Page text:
[LinuxBIOS] Intel refactoring and microcode updates
corey.osgood at gmail.com
Thu Jan 10 06:24:55 CET 2008
joe at smittys.pointclark.net wrote:
> Quoting Corey Osgood <corey.osgood at gmail.com>:
>> I've separated this into two patches, one code and one microcode, to
>> improve readability, but they would both have to be committed at once
>> (else things break). These patches eliminate a lot of repeated code,
>> make porting and adding new CPUs easier, add all the latest released
>> microcode updates, and add somewhat experimental support for the latest
>> lga775 cpus, along with various other currently unsupported CPUs.
>> Unfortunately, not everything works quite right yet. Here's the broken
>> * socket_603: includes all Xeon model f0x, f1x, and f2x cpus. This may
>> be incorrect, but I can't see any easy way to find out.
>> * socket_604: includes all Xeon model f2x, f3x, f4x, and f6x. Same as
>> above, with the added bonus of being too large to fit with any current
>> board. It should also include the socket_603 IDs, since socket 603 CPUs
>> work on socket 604 boards.
>> * socket_775: too large to build with most current ports, but it could
>> probably be broken down into socket_775_pentium and socket_775_core. All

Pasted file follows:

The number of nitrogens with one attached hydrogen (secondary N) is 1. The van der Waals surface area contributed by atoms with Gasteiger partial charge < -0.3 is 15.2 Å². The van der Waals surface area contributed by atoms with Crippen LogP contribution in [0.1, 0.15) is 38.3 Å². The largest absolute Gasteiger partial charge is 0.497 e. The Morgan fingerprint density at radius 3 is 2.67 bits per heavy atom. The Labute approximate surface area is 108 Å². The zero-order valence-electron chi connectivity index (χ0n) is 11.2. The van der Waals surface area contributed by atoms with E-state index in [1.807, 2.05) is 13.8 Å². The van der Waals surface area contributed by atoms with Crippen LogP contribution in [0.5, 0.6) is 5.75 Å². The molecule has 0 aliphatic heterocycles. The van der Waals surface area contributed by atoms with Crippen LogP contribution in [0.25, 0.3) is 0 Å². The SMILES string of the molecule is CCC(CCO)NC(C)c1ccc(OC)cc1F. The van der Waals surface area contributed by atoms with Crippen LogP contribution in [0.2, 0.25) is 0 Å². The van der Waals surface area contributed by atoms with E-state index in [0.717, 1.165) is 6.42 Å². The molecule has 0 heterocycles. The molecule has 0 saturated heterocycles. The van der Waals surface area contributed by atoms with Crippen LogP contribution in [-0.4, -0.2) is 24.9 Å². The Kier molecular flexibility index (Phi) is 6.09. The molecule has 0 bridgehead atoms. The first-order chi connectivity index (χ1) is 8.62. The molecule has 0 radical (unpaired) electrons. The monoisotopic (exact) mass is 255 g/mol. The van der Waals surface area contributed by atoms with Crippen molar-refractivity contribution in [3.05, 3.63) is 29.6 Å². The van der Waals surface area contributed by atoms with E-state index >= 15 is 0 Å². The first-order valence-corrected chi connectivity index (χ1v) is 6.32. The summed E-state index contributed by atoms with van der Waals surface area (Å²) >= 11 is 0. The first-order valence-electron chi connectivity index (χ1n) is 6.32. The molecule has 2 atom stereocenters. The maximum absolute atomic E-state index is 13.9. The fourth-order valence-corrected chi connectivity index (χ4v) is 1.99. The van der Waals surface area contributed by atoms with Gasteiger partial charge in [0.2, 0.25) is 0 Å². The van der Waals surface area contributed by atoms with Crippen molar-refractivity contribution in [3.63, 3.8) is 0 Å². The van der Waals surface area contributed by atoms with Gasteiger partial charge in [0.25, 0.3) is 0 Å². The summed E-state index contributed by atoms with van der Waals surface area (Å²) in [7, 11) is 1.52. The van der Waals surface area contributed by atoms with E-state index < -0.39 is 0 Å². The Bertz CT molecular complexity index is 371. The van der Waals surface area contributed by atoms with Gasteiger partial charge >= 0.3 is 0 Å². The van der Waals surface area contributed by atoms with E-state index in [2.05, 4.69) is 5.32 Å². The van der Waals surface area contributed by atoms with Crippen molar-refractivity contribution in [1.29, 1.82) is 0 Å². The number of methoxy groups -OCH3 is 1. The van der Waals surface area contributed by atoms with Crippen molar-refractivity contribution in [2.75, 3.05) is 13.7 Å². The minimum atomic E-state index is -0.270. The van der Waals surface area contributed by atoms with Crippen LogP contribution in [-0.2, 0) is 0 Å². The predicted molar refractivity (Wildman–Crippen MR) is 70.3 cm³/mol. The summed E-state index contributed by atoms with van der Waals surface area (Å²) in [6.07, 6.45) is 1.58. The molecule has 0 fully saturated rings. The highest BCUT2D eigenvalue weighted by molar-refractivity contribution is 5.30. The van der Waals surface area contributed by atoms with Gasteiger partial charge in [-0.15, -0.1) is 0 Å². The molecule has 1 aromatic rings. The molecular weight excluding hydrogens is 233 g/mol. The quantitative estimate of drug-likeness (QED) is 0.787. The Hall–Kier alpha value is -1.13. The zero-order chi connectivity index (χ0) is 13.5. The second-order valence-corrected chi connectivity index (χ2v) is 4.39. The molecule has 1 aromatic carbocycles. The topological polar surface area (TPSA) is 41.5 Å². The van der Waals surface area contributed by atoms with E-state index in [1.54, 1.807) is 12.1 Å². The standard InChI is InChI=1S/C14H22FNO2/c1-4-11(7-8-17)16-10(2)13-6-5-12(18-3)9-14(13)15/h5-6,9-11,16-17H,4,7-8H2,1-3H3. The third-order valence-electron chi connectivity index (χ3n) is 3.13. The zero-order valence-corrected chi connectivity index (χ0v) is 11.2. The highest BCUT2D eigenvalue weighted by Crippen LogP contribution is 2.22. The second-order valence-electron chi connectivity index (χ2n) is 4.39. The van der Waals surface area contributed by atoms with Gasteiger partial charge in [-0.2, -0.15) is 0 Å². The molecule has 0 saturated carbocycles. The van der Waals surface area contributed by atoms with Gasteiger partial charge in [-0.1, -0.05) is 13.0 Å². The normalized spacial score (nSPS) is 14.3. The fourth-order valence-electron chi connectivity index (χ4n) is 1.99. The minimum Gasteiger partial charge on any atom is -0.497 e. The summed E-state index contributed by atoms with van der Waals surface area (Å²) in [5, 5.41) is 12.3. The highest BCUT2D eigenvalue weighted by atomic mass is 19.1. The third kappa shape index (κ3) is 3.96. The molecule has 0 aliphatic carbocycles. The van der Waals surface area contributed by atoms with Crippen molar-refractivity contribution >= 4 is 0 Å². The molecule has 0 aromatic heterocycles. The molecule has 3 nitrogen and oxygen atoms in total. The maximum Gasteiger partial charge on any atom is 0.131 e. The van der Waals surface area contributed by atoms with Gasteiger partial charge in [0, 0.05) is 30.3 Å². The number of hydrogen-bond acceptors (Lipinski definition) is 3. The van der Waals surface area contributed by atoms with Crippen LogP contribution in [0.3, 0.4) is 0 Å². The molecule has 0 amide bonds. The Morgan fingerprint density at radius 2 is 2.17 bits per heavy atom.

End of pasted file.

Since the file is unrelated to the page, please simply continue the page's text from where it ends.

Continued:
>> fxx IDs are pentium 4/D, and 6xx IDs are Core/Core 2
>> For now, I've left the current model_fxx and socket_*60*, so nothing
>> breaks, but IMO the socket_603/604 I've added should be made to work.
>> Both patches Signed-off-by: Corey Osgood <corey.osgood at gmail.com>
> Hmm looks good. Should we add a quick note to each file to what
> processor it belongs too? I think that would save developers time from
> having to look it up when writing code for a new board? What do you
> Thanks - Joe
Do you mean the microcode files? If so, the microcode update looks like
Processor Signature (CPU ID)
So, the 4th entry in the update is always the CPU ID, and conveniently
it's always the last one on the first line. It also makes grepping for
them very easy, once you have the update broken down into smaller files.
This is documented *somewhere* in LB, but I can't find it at the moment.
It's also in the Intel architecture manual, volume 3a, table 9-6.
In the past we labeled some CPU IDs as to what CPUs they belonged to. In
truth, Intel uses the same CPU IDs for a variety of CPUs, for instance
in some cases Celeron, Pentium X, and Xeons all share a common ID, since
the core is still the same. So we can't really do that any more ;)
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